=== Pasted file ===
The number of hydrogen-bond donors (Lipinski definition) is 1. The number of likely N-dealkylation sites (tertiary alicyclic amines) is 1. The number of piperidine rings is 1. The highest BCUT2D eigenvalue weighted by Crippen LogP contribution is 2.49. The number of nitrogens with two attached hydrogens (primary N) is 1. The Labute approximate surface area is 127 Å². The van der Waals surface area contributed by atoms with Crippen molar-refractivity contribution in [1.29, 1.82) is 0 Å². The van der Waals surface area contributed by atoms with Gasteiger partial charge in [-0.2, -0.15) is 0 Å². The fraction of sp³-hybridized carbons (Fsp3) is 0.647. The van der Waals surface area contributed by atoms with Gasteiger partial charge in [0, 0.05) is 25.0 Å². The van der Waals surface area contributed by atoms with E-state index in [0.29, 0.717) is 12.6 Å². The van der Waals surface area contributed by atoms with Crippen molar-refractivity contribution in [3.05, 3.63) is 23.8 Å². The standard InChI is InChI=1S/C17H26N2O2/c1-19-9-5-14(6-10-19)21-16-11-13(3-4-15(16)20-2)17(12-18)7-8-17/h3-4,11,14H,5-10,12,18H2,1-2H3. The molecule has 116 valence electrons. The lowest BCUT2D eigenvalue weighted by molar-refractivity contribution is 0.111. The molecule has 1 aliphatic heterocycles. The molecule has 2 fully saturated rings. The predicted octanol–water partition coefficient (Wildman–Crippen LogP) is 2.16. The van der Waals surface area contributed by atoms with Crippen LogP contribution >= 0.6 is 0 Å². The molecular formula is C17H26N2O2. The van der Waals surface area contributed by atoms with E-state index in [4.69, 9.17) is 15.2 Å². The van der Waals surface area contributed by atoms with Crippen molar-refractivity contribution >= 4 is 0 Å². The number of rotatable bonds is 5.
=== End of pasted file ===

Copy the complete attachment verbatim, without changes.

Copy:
The number of hydrogen-bond donors (Lipinski definition) is 1. The number of likely N-dealkylation sites (tertiary alicyclic amines) is 1. The number of piperidine rings is 1. The highest BCUT2D eigenvalue weighted by Crippen LogP contribution is 2.49. The number of nitrogens with two attached hydrogens (primary N) is 1. The Labute approximate surface area is 127 Å². The van der Waals surface area contributed by atoms with Crippen molar-refractivity contribution in [1.29, 1.82) is 0 Å². The van der Waals surface area contributed by atoms with Gasteiger partial charge in [-0.2, -0.15) is 0 Å². The fraction of sp³-hybridized carbons (Fsp3) is 0.647. The van der Waals surface area contributed by atoms with Gasteiger partial charge in [0, 0.05) is 25.0 Å². The van der Waals surface area contributed by atoms with E-state index in [0.29, 0.717) is 12.6 Å². The van der Waals surface area contributed by atoms with Crippen molar-refractivity contribution in [3.05, 3.63) is 23.8 Å². The standard InChI is InChI=1S/C17H26N2O2/c1-19-9-5-14(6-10-19)21-16-11-13(3-4-15(16)20-2)17(12-18)7-8-17/h3-4,11,14H,5-10,12,18H2,1-2H3. The molecule has 116 valence electrons. The lowest BCUT2D eigenvalue weighted by molar-refractivity contribution is 0.111. The molecule has 1 aliphatic heterocycles. The molecule has 2 fully saturated rings. The predicted octanol–water partition coefficient (Wildman–Crippen LogP) is 2.16. The van der Waals surface area contributed by atoms with Crippen LogP contribution >= 0.6 is 0 Å². The molecular formula is C17H26N2O2. The van der Waals surface area contributed by atoms with E-state index in [4.69, 9.17) is 15.2 Å². The van der Waals surface area contributed by atoms with Crippen molar-refractivity contribution >= 4 is 0 Å². The number of rotatable bonds is 5.